Light has always attracted people. Its actual effect remains unknown to science. One thing is clear: every life form on earth needs it. Light is a true multitalent. We have put together a compact summary of what it can do and what happens when you press a light switch.
Giver of life and more
Light is important for human, animal and plant life. Without light, all life would be threatened with extinction. Apart from this, light is important in all areas of life: at the workplace, in the living room or in public places: light – or, more precisely, lighting – presents often as a necessary prerequisite for work, and creates joy through exciting design.
Let us go ride the waves
Researchers are still not in agreement on whether light is made up of electromagnetic particles or of waves. Speaking of waves, you start thinking of the sea? That’s not all that inaccurate! Light moves like a surfer elegantly rides on the waves. No water means no waves – this is different for light. When light spreads, an electromagnetic field is produced – at least according to the theory of light particles. The electromagnetic field is produced by collisions with light – particles are broken free by the impact. This property is important for solar power generators.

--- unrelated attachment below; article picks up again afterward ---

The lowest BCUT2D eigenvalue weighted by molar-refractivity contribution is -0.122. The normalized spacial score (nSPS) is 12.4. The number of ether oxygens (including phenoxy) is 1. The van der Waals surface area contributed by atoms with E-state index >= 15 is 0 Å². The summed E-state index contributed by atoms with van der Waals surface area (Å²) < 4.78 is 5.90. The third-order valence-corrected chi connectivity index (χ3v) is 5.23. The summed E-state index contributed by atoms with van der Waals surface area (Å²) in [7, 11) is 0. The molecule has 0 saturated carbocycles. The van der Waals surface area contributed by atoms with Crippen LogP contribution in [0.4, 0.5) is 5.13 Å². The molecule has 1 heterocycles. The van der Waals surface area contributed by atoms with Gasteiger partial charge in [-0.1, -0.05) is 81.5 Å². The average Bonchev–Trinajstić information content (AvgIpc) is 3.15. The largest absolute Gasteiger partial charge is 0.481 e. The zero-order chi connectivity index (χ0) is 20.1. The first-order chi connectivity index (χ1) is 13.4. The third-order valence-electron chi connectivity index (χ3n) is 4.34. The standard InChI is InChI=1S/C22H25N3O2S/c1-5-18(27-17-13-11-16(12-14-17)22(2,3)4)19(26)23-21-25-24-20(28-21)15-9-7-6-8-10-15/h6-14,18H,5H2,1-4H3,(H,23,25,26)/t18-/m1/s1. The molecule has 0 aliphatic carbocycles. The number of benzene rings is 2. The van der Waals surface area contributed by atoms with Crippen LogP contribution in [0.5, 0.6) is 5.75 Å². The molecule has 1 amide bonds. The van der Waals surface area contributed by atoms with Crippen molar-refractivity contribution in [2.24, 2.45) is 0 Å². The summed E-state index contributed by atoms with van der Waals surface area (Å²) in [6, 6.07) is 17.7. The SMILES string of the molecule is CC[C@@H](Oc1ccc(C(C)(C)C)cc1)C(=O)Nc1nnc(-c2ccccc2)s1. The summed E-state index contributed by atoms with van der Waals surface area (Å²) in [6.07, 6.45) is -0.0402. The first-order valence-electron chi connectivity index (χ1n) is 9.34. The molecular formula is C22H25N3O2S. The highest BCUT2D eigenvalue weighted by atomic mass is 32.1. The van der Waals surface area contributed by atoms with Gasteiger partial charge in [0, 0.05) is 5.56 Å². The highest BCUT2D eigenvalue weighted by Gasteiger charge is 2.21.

Casting a shadow at light speed
Light spreads in a straight line and always originates in the light source. This may be the sun or the lamp of your luminaire. This light source produces many individual rays of light that will hit different objects: mountains, the closest house, yourself or a parasol. All of these things stop the path of the imagined light rays, which causes every object to cast a shadow when exposed to light.
Light is a true speed king: at an unimaginable 300,000 km/s, it spreads much faster than any wave in the sea. In contrast to the sea’s waves, we cannot see every wave made by light: broad, drawn-out waves and narrow waves close to each other are invisible to us. The human eye is only able to recognize a specific range of wavelengths that can be processed by the brain. More technically speaking: all light waves with a wavelength between 380 and 700 nano meters are visible to us.
Depending on wavelength, our eye will interpret different colours: low wavelengths lead us to perceive colours such as violet, blue and green. High wavelengths describe red, orange and yellow.